In about 15 years, I would like my girlfriend and myself to get a bigger place to live given that by then there could be a kid as well. Renting out the first apartment could be a valuable option by then. This is something I have to look into more. I don’t know all the details that come with renting out real estate (taxes, costs, …). Maybe It is not even the best financial decision. Luckily, I still have some time to figure all this out!

Long-term goals

Long-term goals are always a bit difficult to determine with a lot of details. My goal is to be financially free by the time I hit 50. This does not mean I want to stop working when I get there. I like working, maybe I even work a bit too much? But I just want to have to freedom to have the choice. I don’t want to think about every purchase I want to make, although this is probably just in my nature!

Investment wise I would like to have the following (keep in mind that these are rough number and a lot can change in the next 25+ years):

  • €500.000 of invested capital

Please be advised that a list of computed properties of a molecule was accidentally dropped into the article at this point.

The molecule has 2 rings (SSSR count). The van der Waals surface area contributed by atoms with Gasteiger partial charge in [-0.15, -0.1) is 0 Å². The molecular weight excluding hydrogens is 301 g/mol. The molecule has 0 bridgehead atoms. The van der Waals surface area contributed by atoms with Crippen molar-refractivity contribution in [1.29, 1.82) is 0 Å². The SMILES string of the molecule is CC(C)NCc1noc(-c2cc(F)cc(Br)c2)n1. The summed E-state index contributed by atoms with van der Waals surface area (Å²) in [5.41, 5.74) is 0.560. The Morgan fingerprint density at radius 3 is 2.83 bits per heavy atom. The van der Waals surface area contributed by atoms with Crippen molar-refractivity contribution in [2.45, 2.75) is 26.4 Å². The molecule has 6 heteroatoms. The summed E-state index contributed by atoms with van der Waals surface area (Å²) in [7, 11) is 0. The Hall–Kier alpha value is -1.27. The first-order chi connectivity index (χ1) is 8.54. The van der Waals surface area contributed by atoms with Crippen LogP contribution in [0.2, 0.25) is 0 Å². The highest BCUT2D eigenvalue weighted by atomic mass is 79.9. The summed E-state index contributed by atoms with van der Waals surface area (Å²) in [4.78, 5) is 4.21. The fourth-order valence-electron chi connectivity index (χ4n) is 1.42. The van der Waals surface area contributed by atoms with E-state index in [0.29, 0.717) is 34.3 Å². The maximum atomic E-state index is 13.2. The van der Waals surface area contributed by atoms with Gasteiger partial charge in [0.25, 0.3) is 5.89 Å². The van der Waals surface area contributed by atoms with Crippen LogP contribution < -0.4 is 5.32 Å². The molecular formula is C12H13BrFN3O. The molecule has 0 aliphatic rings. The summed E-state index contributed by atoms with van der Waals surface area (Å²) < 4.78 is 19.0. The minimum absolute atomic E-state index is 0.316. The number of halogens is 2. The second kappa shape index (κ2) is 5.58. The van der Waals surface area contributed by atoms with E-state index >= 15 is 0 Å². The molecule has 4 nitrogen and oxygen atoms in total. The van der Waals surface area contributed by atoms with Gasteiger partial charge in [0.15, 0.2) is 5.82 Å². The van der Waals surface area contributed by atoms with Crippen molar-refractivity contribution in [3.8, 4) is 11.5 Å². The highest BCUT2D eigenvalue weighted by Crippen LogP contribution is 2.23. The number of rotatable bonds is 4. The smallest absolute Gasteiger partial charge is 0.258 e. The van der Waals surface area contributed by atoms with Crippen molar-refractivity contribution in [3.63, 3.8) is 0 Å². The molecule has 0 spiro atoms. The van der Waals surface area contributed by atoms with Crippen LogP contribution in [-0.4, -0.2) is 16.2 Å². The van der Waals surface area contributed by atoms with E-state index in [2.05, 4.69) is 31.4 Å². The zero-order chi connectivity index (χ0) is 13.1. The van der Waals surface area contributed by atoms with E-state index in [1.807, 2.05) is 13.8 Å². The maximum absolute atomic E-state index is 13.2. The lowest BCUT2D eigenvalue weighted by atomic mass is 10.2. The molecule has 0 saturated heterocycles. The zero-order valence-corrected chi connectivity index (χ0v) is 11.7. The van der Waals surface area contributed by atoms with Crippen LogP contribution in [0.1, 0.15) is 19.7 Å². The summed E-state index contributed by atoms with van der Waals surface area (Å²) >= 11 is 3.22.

• 1 (or more) rented out real estate properties
  • A successful side-hustle
  • An even better and more successful blog than I already have (*wink*)

What are your short-, mid- and long-term goals? Do you think mine are (not) realistic? We can always start a conversation in the comments or via mail!

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Vincent
Vincent
6 months ago

Hi

Me again ?

*You*

Short term:
‘I’m eating as cheap as possible!’ You should eat as healthy as possible if you want to make it healthy into the long-term ?
‘we should easily have enough for a down-payment on an apartment worth around €250.000’ For that amount your options in Ghent will be limited to either very small or to in need of renovation.

Mid-term:
‘Some simple simulations of the mortgage show me that the loan should cost us less then €800/month. This means my part would be less then €400/month.’
Don’t forget the extra costs a property brings, besides furniture and household equipment. Stuff will break, repairs/replacements will need to be made.
Consider the opportunity cost of buying a property early in life. You could rent an apartment and invest your savings.